“It descended into jokes and silliness, like many things do,” Scott said. “I didn’t take it seriously when the hacker said he had big surprises in store.” She doesn’t believe that what happened next was personal. “I think I was just easy to find.”

A few days after police were called to Roberts’s home, Scott was in her bedroom while her husband was sitting downstairs playing video games. At 11pm, she heard a noise outside. “I looked out of the window and saw blue flashing lights in the street,” she recalled. “I could hear shouting but I didn’t pay it much notice.” Then she heard her husband open the front door. Police rushed into the house. An armed officer shouted upstairs, asking Scott if she was hurt. When she replied that she was fine, he told her to fetch her two young children: he needed to see them. Scott shook her sons awake, explaining, so as not to alarm them, that the police had come to show the boys their cars. As the three of them went downstairs, the officers swept up through the house, repeatedly asking if there were any weapons on the property.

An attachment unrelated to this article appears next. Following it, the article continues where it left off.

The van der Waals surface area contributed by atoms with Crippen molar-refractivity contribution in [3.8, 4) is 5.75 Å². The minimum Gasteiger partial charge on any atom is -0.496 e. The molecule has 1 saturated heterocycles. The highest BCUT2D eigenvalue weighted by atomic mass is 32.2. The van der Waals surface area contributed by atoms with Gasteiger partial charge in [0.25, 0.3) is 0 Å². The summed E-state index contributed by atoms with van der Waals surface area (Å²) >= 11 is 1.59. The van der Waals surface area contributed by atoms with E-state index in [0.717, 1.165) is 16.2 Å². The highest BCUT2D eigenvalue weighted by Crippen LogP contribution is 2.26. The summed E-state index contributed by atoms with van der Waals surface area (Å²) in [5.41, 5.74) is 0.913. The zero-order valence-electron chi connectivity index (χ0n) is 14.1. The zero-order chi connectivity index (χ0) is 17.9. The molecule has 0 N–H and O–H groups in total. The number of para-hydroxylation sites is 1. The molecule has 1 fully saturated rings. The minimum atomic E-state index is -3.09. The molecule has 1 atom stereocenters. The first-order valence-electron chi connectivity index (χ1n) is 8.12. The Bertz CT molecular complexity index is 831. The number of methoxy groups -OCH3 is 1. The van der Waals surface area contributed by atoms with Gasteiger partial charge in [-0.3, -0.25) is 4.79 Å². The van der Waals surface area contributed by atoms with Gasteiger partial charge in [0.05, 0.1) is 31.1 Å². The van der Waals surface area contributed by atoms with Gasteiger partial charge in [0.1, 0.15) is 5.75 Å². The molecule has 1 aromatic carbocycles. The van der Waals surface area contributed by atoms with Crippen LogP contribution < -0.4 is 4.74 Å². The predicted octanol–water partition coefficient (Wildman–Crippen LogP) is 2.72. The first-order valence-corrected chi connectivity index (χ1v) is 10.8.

“I was beyond confused by this point,” Scott said. “Everyone was carrying a gun. They had little cutaway bits so you could see the bullets. My eldest asked one of the officers if he could have a go on his gun and went to touch it.”

As Scott sat with an officer downstairs, she asked what had happened to her husband. “I later found out that the noises I’d heard were the police calling for him to come outside,” she said. “He dropped the PlayStation controller as he left the room. It was only later that we realised it’s a good job he did: in the dark, the controller might have looked like a weapon.”